“Solar” was the word of the day May 14 at the University of Wisconsin Oshkosh as high school students from across the state convened to create, build and display all things powered and inspired by the sun.
The stellar symposium was part of the 17th annual Solar Olympics, an event hosted by the SolarWise for Schools program, an educational initiative of Wisconsin Public Service.
SolarWise for Schools began in 1996 as a science-based educational program from the Wisconsin Public Service Community Foundation. The program provides participating high schools within the Wisconsin Public Service area with curriculum on renewable energy. Since its inception, 50 schools have joined the program.
SolarWise for Schools Manager Mike Moore said the Solar Olympics are a culmination of everything the students learned over the course of their classroom education on renewable energy. It is an opportunity for students to put classroom lessons into practice.
Students demonstrated their knowledge by racing solar powered cars, displaying solar cookers and water heaters, presenting their renewable energy essays and showing off their energy inspired artwork. Competitions in t-shirt design and solar Jeopardy were also held. Prizes of bronze, silver and gold medals were awarded for the winning schools in each category, as determined by a team of judges.
Ben Mitchell, a student from Green Bay Southwest High School, said the education he received broadened his knowledge on the subject of renewable energy.
“I care about the environment but in terms of energy and stuff… I didn’t know anything before I took the class,” he said.
Mitchell was involved in the community outreach portion of the event, in which students were expected to present a persuasive argument to a community group that creates awareness to the subject of renewable energy and encourages people to support school efforts in this area. Mitchell and his school earned second place in this category.
Moore said UW Oshkosh is a good example of putting these ideas into practice.
“This University is doing a fantastic job of living… sustainability,” he said.
UW Oshkosh is one of three schools that alternate as hosts of the Solar Olympics each year. Last year’s event took place at UW-Stevens Point; UW-Green Bay is also host. Both UW Oshkosh and UW-Stevens Point were among 21 schools across the nation that were awarded a spot on The Princeton Review’s 2013 Green College Honor Roll.
Ken Kozak, a Wisconsin Public Service coordinator at the Solar Olympics, said he has an engineering background and was involved in the approval of UW Oshkosh’s anaerobic dry fermentation biodigester, which generates energy from the gas produced by decomposing plant and food waste. Kozak said the University has a “delightful campus” with great diversity between old and new buildings.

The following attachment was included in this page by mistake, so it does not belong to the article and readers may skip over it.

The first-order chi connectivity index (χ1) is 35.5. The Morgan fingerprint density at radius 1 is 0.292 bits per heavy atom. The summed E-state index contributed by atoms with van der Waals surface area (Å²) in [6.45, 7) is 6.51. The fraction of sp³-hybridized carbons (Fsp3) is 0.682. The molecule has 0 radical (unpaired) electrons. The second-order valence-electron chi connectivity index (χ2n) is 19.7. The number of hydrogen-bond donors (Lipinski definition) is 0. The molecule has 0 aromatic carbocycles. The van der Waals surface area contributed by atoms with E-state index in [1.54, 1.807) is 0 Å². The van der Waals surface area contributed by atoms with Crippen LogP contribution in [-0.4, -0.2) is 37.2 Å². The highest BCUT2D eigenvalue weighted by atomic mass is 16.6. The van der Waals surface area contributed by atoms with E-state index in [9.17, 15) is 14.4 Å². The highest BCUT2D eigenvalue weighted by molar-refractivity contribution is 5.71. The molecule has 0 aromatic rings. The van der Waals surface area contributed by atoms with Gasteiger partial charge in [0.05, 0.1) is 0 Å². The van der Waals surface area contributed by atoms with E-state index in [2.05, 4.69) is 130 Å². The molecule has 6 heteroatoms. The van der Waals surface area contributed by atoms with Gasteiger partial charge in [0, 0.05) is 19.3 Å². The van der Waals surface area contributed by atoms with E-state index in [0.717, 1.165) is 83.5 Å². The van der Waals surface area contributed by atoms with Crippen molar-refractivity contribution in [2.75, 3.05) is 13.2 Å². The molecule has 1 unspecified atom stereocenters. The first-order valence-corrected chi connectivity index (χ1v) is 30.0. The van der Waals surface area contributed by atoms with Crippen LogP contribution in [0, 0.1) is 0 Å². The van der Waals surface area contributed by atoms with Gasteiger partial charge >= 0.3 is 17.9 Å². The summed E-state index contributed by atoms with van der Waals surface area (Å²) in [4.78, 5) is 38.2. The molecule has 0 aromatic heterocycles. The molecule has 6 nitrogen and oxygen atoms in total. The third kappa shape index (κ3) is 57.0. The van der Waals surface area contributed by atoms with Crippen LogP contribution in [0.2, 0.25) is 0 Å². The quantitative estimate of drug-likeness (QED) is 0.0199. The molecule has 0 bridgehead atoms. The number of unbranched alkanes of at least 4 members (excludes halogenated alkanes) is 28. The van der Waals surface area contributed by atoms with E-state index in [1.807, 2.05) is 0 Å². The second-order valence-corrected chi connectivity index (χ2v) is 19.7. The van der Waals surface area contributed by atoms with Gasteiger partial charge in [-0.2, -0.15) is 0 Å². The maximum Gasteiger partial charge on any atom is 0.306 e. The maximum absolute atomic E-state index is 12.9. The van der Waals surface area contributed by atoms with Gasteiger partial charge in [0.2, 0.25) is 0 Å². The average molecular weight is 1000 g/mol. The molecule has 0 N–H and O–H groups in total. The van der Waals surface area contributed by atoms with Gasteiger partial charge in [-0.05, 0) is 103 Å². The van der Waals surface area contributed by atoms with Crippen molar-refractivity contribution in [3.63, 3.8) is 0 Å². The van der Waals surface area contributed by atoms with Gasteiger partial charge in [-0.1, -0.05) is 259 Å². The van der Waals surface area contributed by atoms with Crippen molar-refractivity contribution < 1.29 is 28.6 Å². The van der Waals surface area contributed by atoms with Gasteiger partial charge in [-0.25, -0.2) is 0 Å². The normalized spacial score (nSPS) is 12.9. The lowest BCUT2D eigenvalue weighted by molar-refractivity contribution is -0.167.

“It’s efficient, it has the diversity… and you have some awesome folks that run this University,” he said.
In welcoming the Solar Olympics competitors to campus, Chancellor Richard Wells stressed the many ways that the University has integrated renewable energy technology and sustainable practices into the campus community. UW Oshkosh features sun-tracking solar arrays outside Sage Hall, an Environmental Research and Innovation Center that helps test swimming beach waters and a soon-to-launch University Studies Program, the transformed UW Oshkosh general education program launching this fall that will include an understanding of sustainable practices as one of its key facets.
“There are many reasons why UW Oshkosh has built a national reputation and distinction as being Wisconsin’s most sustainable University,” Wells said.
And the same form of education and practices of sustainability are the goal of SolarWise for Schools. In addition to educational curriculum, each participating high school receives a solar-electric system that supplies a portion of the school’s electrical needs. According to SolarWise, if each high school in the Wisconsin Public Service area implemented one of these systems, it would eliminate the need to burn 225,500 pounds of coal, which would prevent 470,000 pounds of carbon dioxide emissions. In addition, over the course of 20 years, each school using this system will have produced 60,000 kilowatt-hours of clean electricity and saved $7,000 in energy costs.
SolarWise for Schools was awarded the 2013 Green Power Leadership Award for Best Green Power Education by the Center for Resource Solutions for its educational efforts.
Kozak said that UW Oshkosh and those schools who are also part of the SchoolWise for Schools educational partnership can feel confident that these efforts will not go to waste.
“You can never forget that your money is well spent on efficiency,” he said.